Distributed by Appalshop, Inc., 91 Madison Avenue, Whitesburg, KY 41858; 606-633-0108
Produced by Appalshop
Directed by Tom Hansell
DVD, color and b&w, 52 min.
Sr. High – Adult
Appalachian Studies, American Studies, Environmental Studies
Reviewed by Charles Burkart, Media Bibliographer, West Virginia University, Morgantown, WV
Date Entered: 1/7/2011
The Electricity Fairy follows the course of many recent coal documentaries pitting environmentalists against coal mining interests and local jobs verses ecological destruction. The title ”Electricity Fairy” refers to the mistaken belief that electricity comes from “magic” not from polluting coal mining.
The documentary follows the approval process of a new Dominion Power Plant in Wise County, Virginia. This fine documentary tries to avoid bias and strike the right balance between commercial energy concerns and environmental interests. Interested locals (Kathy Selvage) as well as regional environmentalists (Cale Jaffe) are interviewed along with Dominion energy representatives (James K. Martin) and regional administrators/politicians (Robert Adkins). A particularly valuable part of the Electricity Fairy covers the development and promotion of coal power by the Tennessee Valley Authority before and after the Second World War.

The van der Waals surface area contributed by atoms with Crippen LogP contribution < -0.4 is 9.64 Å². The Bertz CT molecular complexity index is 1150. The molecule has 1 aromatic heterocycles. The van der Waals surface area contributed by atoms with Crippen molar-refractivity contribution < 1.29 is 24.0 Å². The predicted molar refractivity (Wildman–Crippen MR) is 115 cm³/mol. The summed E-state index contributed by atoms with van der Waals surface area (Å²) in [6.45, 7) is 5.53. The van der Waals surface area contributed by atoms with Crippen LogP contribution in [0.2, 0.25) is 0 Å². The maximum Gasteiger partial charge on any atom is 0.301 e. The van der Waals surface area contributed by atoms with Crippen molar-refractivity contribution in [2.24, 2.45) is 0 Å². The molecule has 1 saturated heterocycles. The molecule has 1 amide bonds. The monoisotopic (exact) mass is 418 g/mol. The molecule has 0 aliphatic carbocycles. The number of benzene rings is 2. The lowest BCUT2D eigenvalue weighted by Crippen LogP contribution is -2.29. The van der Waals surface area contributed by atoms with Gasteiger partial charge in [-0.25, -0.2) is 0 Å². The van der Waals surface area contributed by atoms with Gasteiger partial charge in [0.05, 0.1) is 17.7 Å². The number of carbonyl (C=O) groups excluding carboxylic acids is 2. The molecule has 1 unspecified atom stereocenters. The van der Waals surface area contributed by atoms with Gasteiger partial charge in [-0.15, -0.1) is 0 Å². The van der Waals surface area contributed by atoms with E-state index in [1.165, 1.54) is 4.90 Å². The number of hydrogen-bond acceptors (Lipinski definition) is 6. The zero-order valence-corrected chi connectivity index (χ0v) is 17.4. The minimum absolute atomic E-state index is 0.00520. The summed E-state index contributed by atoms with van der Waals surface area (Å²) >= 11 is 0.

Where Electricity Fairy differs from other recent coal documentaries (“Burning the Future: Coal in America” 2008 and “Coal Country” 2009) is in its thoroughness and frank discussion of America’s energy future. It is the only film I know of to use the approval and construction of a new coal energy plant as a platform to a wider energy debate.
Electricity Fairy juxtaposes old energy company public service ads with interviews and background historical commentary. Some of the older documentary footage is slightly blurry and somewhat color saturated, but resent footage is clear and accurate. Sound is natural and always understandable. Editing is fast-paced and interesting throughout the 52 minute film. Appalshop maintains its reputation as the premier source of non print Appalachian materials. Chapter access is provided in the DVD, but subtitles for the hearing impaired are not.
I highly recommend The Electricity Fairy to high schools, public libraries, and universities in the Appalachian coal belt. Other venues in higher education should find it useful as well. The Electricity Fairy is a unique, informative film whose energy issues will remain current for some time.